When NASA's New Horizons probe zipped by Pluto in 2015, scientists were blown away by the complexity of the dwarf planet. But they were also pleasantly surprised by Pluto's largest moon, Charon: It appeared to have a relatively young, complex surface, suggesting recent geological activity had smoothed over ancient impact craters. It also featured intriguing variations across its terrain, including a bright red spot sitting atop its polar region like a festive cap. A new study lends evidence to the popular theory that Pluto itself is responsible for coloring its moon.

There were signs of this partnership from the very beginning. Charon's spot, dubbed "Mordor Macula" by the New Horizons team, appears to be the same reddish hue that tints much of Pluto's surface. Because New Horizons had already detected a wispy, lightly held atmosphere on Pluto, scientists speculated that the spot may be the result of some transfer of material from the dwarf planet to its moon.

Pluto gets its rusty-red coloring from tholins — tar- or soot-like particles formed when nitrogen and methane break apart in ultraviolet light and recombine in new, complex macromolecules — created high in the planet's upper atmosphere. Because Pluto is so small and has so little gravity, Pluto loses a lot of its atmosphere to space. Charon, which is nearly half of Pluto's size and stays locked in an orbit with it, could presumably catch some of that atmosphere, and its chilly polar regions might be the only place cold enough to keep the gas from immediately escaping. But researchers were not sure that it would be possible for Charon to turn that gas into tholin macromolecules.

By combining images from New Horizons' flyby with computer modeling, researchers determined that Charon probably experiences winters plenty cold and long enough to keep methane trapped in its poles. And in the spring, the sun's rays help paint the town red.

According to a study published Wednesday in Nature, this atmospheric transfer is indeed a plausible origin story for Charon's cap.

As Pluto and Charon slowly orbit the sun — an orbit that takes 248 years — Charon's poles go through century-long periods of total sunlight and total darkness. During its pitch-black, 100-year winter, Charon's poles settle down to a frosty minus-430 degrees Fahrenheit. At that temperature, methane freezes solid.

“The methane molecules bounce around on Charon's surface until they either escape back into space or land on the cold pole, where they freeze solid, forming a thin coating of methane ice that lasts until sunlight comes back in the spring,” lead study author Will Grundy, a New Horizons co-investigator from Lowell Observatory, said in a statement.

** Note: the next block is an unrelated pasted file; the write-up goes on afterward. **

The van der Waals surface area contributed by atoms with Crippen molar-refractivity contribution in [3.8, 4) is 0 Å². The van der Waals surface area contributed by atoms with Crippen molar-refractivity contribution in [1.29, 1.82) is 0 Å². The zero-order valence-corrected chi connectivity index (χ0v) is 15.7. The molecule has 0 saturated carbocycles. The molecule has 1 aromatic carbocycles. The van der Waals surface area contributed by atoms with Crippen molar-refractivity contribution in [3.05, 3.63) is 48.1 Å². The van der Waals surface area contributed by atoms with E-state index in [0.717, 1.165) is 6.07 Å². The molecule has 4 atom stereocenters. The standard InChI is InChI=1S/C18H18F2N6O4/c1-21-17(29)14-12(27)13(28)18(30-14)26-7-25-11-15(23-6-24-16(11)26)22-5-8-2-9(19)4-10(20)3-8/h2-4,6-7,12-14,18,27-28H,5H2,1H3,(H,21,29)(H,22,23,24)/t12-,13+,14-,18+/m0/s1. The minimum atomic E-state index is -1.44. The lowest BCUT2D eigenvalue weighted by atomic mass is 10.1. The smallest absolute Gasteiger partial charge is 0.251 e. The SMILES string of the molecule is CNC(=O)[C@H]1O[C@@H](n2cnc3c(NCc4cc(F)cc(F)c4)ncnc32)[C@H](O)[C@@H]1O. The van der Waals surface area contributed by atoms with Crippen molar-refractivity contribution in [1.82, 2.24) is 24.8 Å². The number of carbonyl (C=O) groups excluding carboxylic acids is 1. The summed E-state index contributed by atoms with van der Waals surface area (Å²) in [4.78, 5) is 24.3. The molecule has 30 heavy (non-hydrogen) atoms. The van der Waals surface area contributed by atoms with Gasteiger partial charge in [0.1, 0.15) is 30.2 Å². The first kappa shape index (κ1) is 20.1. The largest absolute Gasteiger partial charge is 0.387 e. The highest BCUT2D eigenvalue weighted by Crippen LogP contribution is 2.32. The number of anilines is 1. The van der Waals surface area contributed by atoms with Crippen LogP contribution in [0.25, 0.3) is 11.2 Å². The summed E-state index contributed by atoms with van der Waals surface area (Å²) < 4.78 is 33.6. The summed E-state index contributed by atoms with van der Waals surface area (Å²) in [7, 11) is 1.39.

When the methane ice turns back to gas and drifts into space, heavier hydrocarbons remain on the surface. Ultraviolet radiation from the sun helps turn those particles into reddish tholins. Over millions of years, enough of them have accumulated to give parts of Charon a deep-red coat. Although only the north pole has been imaged directly — the southern half of Charon was plunged in darkness when New Horizons flew by — there's evidence that the south pole is similarly bedecked in red.

For fans of Pluto and Charon, these results will come as no surprise. The dwarf planet and its largest moon have an unusually intimate relationship. Charon is the largest moon in relation to the size of its host planet ever discovered. The celestial bodies are also tidally locked, meaning that Charon and Pluto constantly face one another, orbiting around a common point like two ice dancers with their hands clasped between them. In many ways, Pluto and Charon seem more like a binary planet system than a dwarf planet and its moon.

"Who would have thought that Pluto is a graffiti artist, spray-painting its companion with a reddish stain that covers an area the size of New Mexico?" Grundy asked in a statement. "Every time we explore, we find surprises. Nature is amazingly inventive in using the basic laws of physics and chemistry to create spectacular landscapes." 

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